Dueling Pinellas groups argue transit sales tax in the rain
The duel between pro-transit and anti-rail groups in Pinellas County is heating up ahead of November’s referendum. At issue, whether or not to hike sales tax by a penny to fund transit improvements including a cross-county passenger rail line. In demonstrations at the intersection of Bryan Dairy and Belcher Road Tuesday evening Groups were evenly split at about a dozen apiece. Shannon Evans carried a Greenlight Pinellas sign while holding her nine-month old son.
“It’s the only way to get to work. It’s the only way to get to school. What other choices are there? I mean, I have a baby. I don’t have the extra income right now to be driving. I have a car, but it’s just too expensive.”
The Greenlight Pinellas initiative would replace the current property taxes funding public transportation in the county with increased sales tax. Transit revenue is expected to climb from $30 million a year to about $130 million. But opponents of the measure like Betsi Bergess argue the shift in cost would hurt people who are the most strapped in a still recovering economy.
“People on fixed incomes, the elderly, young students that have unbelievable, oppressive loans that they’re trying to pay, young families – they don’t even know this is coming. They have not been paying toward this paying PSTA supplement. Now they will be.”
Even people in favor of the referendum agree – sales tax is typically regressive. But Jack Cone, a Greenlight Pinellas supporter, says critics hide behind that argument instead of saying what they really think.
“They just don’t want any change at all. Anything that goes on in this county, they will come out of the woodwork for any change at all. This is ridiculous. This is a penny tax. It won’t affect the groceries. It doesn’t affect your pharmacy. A penny tax doesn’t really affect them that much. A penny tax is not going to change your mind on what item you’re going to buy.”
And supporters also argue the sales tax would include a tax base not currently tapped by transit funding – tourists. Frank Lupo says the change is necessary.
“I mean, if it was an even swap there’d be no reason to do it. We need more money to expand bus service. We need ore money for passenger rail. And it’s spread across so many people that 1/3 of people who pay the tax are visitors to the county. They’re not even residents.”
Pro-transit activists chose the Largo corner because it is one of several intersections that would see bus services severely cut if the transit referendum fails in November. Kevin Thurman is the executive director of Connect Tampa Bay, a group that has endorsed Greenlight. He says most stops would just suffer cuts to service with buses running less frequently, but the Bryan Dairy and Belcher stops would go away completely.
“So, everybody who works at the school district here that takes the bus to work, everybody who works at Raytheon who takes the bus to work, they wouldn’t have a way to get to work tomorrow.”
But activists with the grassroots group No Tax for Tracks say they’re not looking to slash bus service. Instead volunteers like Burgess just want the Pinellas Suncoast Transit Authority to be leaner.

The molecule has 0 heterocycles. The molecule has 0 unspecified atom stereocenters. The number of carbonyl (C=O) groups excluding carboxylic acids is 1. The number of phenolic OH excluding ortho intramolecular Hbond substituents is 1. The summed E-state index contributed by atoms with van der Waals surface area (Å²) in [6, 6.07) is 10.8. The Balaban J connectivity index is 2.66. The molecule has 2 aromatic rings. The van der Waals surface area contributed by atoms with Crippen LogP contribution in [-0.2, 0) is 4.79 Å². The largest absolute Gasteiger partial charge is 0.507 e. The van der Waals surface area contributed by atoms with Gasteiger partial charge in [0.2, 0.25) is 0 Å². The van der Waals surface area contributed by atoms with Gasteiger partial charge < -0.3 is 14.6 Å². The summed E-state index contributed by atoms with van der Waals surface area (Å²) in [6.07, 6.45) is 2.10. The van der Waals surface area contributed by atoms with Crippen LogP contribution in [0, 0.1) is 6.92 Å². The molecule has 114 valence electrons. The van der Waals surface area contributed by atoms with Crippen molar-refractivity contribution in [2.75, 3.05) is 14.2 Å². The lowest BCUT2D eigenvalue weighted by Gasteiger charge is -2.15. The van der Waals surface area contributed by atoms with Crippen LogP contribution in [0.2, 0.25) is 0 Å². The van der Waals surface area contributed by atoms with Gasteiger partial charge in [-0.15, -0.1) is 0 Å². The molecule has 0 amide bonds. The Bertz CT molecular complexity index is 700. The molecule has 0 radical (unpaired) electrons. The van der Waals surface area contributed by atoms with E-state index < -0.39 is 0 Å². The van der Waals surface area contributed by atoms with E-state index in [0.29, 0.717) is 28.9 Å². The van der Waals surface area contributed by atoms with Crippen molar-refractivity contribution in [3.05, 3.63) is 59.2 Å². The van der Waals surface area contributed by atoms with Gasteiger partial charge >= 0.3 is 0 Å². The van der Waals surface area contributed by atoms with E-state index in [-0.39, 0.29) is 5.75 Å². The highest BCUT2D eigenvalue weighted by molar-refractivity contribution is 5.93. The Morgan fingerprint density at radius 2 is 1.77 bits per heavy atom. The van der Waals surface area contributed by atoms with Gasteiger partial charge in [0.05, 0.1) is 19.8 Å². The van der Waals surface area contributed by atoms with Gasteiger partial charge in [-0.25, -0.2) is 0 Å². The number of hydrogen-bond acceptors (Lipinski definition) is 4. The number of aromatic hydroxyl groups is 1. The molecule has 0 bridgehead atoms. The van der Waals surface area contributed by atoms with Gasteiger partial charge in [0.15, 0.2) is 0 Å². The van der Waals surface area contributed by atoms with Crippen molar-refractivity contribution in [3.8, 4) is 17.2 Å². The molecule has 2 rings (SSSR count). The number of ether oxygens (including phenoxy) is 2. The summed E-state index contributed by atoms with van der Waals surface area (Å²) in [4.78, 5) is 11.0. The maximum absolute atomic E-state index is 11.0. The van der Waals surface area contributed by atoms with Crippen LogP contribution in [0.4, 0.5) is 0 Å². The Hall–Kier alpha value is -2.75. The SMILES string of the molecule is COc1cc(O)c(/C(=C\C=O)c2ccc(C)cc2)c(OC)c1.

“What we’re asking them to do is to take a hard look at where there is opportunity for savings, but that we want to see a very efficient and effective bus system. We are for the buses. We have been all along.”
But Greenlight Pinellas supporters argue the anti-tax group has already called for immediate cuts to PSTA that would directly affect frequency of service on bus routes. They also claim the group supports privatizing the system – a claim No Tax for Tracks and Burgess deny.
“There are many cities throughout the world who have private bus systems, but I don’t know of any plan to have it privatized here.”
The group has alleged PSTA is a failed steward of taxpayer dollars. Supporters point to a lavish headquarters they call the Taj Mahal of public transportation. There’s also reference on No Tax for Tracks’ website to a Florida Department investigation into $800,000 in PSTA spending advocating for the Greenlight Pinellas plan. Barbara Haseldon is a spokesperson for No Tax for Tracks.
“Because of the outrage of the waste of money on things like ink pens and necklaces in order to promote this.”
Efforts to raise support for the referendum kicked off among supporters before the issue was even approved to be on the ballot. Early on Pinellas County Commissioners approved ballot language with only one person voting against it. Polling numbers showed strong support in the early days of Greenlight. But now, the gap seems to be shrinking. A poll commissioned by SaintPetersblog in April showed just 29% of likely voters supporting the plan with more than 40% opposing it. Greenlight fans say that poll was skewed, but Haseldon with No Tax for Tracks says it shows people don’t want the tax hike.
“So many people that are engaged in the campaign, they feel very strongly about it. So, I would say we’re just organized. We can organize very quickly. We have, like, a rapid response team.”
Tuesday’s rally was organized by Greenlight supporters who came out despite rain. They were quickly matched by No Tax for Tracks volunteers. The two groups started out on separate corners, but eventually spread to all four at the busy intersection. At times they argued over the merits of PSTA’s sales tax ask. The referendum will be on the ballot on November 4.comments powered by Disqus